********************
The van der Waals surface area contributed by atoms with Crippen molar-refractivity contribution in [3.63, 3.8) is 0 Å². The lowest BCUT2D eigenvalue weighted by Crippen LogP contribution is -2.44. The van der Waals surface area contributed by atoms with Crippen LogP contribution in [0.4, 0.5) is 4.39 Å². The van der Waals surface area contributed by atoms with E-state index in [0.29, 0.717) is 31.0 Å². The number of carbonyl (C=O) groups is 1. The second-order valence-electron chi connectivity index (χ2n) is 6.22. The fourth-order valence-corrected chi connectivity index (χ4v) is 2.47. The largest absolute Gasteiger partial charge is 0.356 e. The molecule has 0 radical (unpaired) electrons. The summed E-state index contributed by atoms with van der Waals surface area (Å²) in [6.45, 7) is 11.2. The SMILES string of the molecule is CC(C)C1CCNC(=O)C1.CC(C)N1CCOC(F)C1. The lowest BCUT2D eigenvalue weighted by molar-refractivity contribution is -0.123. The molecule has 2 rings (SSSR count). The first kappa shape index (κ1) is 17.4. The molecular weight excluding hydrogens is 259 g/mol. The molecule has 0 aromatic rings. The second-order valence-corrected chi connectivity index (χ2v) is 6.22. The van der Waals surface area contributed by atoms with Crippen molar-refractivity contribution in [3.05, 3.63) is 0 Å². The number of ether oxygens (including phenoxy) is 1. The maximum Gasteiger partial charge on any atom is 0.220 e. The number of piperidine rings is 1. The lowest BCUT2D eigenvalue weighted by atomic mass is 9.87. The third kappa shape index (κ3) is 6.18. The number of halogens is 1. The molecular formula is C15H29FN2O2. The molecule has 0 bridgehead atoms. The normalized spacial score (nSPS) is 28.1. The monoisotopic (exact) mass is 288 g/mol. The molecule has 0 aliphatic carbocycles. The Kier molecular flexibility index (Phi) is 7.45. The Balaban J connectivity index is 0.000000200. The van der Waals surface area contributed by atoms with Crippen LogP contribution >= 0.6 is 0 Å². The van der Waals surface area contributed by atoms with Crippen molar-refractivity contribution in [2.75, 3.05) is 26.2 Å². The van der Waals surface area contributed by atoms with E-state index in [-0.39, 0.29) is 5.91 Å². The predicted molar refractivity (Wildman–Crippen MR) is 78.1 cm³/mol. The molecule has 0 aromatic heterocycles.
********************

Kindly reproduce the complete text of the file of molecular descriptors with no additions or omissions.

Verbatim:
The van der Waals surface area contributed by atoms with Crippen molar-refractivity contribution in [3.63, 3.8) is 0 Å². The lowest BCUT2D eigenvalue weighted by Crippen LogP contribution is -2.44. The van der Waals surface area contributed by atoms with Crippen LogP contribution in [0.4, 0.5) is 4.39 Å². The van der Waals surface area contributed by atoms with E-state index in [0.29, 0.717) is 31.0 Å². The number of carbonyl (C=O) groups is 1. The second-order valence-electron chi connectivity index (χ2n) is 6.22. The fourth-order valence-corrected chi connectivity index (χ4v) is 2.47. The largest absolute Gasteiger partial charge is 0.356 e. The molecule has 0 radical (unpaired) electrons. The summed E-state index contributed by atoms with van der Waals surface area (Å²) in [6.45, 7) is 11.2. The SMILES string of the molecule is CC(C)C1CCNC(=O)C1.CC(C)N1CCOC(F)C1. The lowest BCUT2D eigenvalue weighted by molar-refractivity contribution is -0.123. The molecule has 2 rings (SSSR count). The first kappa shape index (κ1) is 17.4. The molecular weight excluding hydrogens is 259 g/mol. The molecule has 0 aromatic rings. The second-order valence-corrected chi connectivity index (χ2v) is 6.22. The van der Waals surface area contributed by atoms with Crippen molar-refractivity contribution in [3.05, 3.63) is 0 Å². The number of ether oxygens (including phenoxy) is 1. The maximum Gasteiger partial charge on any atom is 0.220 e. The number of piperidine rings is 1. The lowest BCUT2D eigenvalue weighted by atomic mass is 9.87. The third kappa shape index (κ3) is 6.18. The number of halogens is 1. The molecular formula is C15H29FN2O2. The molecule has 0 bridgehead atoms. The normalized spacial score (nSPS) is 28.1. The monoisotopic (exact) mass is 288 g/mol. The molecule has 0 aliphatic carbocycles. The Kier molecular flexibility index (Phi) is 7.45. The Balaban J connectivity index is 0.000000200. The van der Waals surface area contributed by atoms with Crippen LogP contribution >= 0.6 is 0 Å². The van der Waals surface area contributed by atoms with Crippen molar-refractivity contribution in [2.75, 3.05) is 26.2 Å². The van der Waals surface area contributed by atoms with E-state index in [-0.39, 0.29) is 5.91 Å². The predicted molar refractivity (Wildman–Crippen MR) is 78.1 cm³/mol. The molecule has 0 aromatic heterocycles.